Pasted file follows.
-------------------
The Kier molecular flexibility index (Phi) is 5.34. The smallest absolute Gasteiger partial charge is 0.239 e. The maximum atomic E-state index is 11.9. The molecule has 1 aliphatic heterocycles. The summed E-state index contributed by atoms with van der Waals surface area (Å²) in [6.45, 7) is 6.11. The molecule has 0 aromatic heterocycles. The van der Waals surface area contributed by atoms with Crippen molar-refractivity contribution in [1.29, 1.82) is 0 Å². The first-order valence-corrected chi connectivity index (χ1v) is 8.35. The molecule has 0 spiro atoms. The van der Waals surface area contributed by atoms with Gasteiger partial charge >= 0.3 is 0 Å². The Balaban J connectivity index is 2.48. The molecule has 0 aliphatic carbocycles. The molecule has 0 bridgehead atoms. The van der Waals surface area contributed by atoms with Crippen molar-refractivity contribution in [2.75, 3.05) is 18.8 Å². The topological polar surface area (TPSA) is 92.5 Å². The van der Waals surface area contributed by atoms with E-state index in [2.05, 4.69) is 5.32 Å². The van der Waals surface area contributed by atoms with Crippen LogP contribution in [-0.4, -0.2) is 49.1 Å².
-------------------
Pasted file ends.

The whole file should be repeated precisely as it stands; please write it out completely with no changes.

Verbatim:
The Kier molecular flexibility index (Phi) is 5.34. The smallest absolute Gasteiger partial charge is 0.239 e. The maximum atomic E-state index is 11.9. The molecule has 1 aliphatic heterocycles. The summed E-state index contributed by atoms with van der Waals surface area (Å²) in [6.45, 7) is 6.11. The molecule has 0 aromatic heterocycles. The van der Waals surface area contributed by atoms with Crippen molar-refractivity contribution in [1.29, 1.82) is 0 Å². The first-order valence-corrected chi connectivity index (χ1v) is 8.35. The molecule has 0 spiro atoms. The van der Waals surface area contributed by atoms with Gasteiger partial charge >= 0.3 is 0 Å². The Balaban J connectivity index is 2.48. The molecule has 0 aliphatic carbocycles. The molecule has 0 bridgehead atoms. The van der Waals surface area contributed by atoms with Crippen molar-refractivity contribution in [2.75, 3.05) is 18.8 Å². The topological polar surface area (TPSA) is 92.5 Å². The van der Waals surface area contributed by atoms with E-state index in [2.05, 4.69) is 5.32 Å². The van der Waals surface area contributed by atoms with Crippen LogP contribution in [-0.4, -0.2) is 49.1 Å².